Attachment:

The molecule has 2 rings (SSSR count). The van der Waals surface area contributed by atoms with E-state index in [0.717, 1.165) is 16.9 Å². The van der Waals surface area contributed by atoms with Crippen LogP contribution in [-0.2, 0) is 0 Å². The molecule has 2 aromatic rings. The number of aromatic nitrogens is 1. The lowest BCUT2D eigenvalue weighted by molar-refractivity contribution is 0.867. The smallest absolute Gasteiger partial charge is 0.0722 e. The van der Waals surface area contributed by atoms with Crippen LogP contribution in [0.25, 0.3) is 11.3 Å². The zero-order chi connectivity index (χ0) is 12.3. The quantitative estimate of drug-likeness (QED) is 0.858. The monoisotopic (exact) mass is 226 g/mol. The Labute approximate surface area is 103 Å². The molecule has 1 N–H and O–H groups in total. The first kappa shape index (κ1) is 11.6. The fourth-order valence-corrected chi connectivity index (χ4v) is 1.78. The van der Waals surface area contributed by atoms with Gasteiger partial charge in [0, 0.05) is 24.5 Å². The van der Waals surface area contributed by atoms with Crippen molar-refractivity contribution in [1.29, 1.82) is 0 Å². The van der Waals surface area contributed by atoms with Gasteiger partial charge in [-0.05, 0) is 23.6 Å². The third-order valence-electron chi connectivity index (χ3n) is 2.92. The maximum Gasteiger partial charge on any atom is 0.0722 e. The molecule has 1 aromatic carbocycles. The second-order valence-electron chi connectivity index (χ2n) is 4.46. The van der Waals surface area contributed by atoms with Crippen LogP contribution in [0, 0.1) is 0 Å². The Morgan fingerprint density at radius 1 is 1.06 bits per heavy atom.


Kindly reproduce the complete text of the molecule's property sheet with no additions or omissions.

The molecule has 2 rings (SSSR count). The van der Waals surface area contributed by atoms with E-state index in [0.717, 1.165) is 16.9 Å². The van der Waals surface area contributed by atoms with Crippen LogP contribution in [-0.2, 0) is 0 Å². The molecule has 2 aromatic rings. The number of aromatic nitrogens is 1. The lowest BCUT2D eigenvalue weighted by molar-refractivity contribution is 0.867. The smallest absolute Gasteiger partial charge is 0.0722 e. The van der Waals surface area contributed by atoms with Crippen LogP contribution in [0.25, 0.3) is 11.3 Å². The zero-order chi connectivity index (χ0) is 12.3. The quantitative estimate of drug-likeness (QED) is 0.858. The monoisotopic (exact) mass is 226 g/mol. The Labute approximate surface area is 103 Å². The molecule has 1 N–H and O–H groups in total. The first kappa shape index (κ1) is 11.6. The fourth-order valence-corrected chi connectivity index (χ4v) is 1.78. The van der Waals surface area contributed by atoms with Gasteiger partial charge in [0, 0.05) is 24.5 Å². The van der Waals surface area contributed by atoms with Crippen molar-refractivity contribution in [1.29, 1.82) is 0 Å². The van der Waals surface area contributed by atoms with Gasteiger partial charge in [-0.05, 0) is 23.6 Å². The third-order valence-electron chi connectivity index (χ3n) is 2.92. The maximum Gasteiger partial charge on any atom is 0.0722 e. The molecule has 1 aromatic carbocycles. The second-order valence-electron chi connectivity index (χ2n) is 4.46. The van der Waals surface area contributed by atoms with Crippen LogP contribution in [0, 0.1) is 0 Å². The Morgan fingerprint density at radius 1 is 1.06 bits per heavy atom.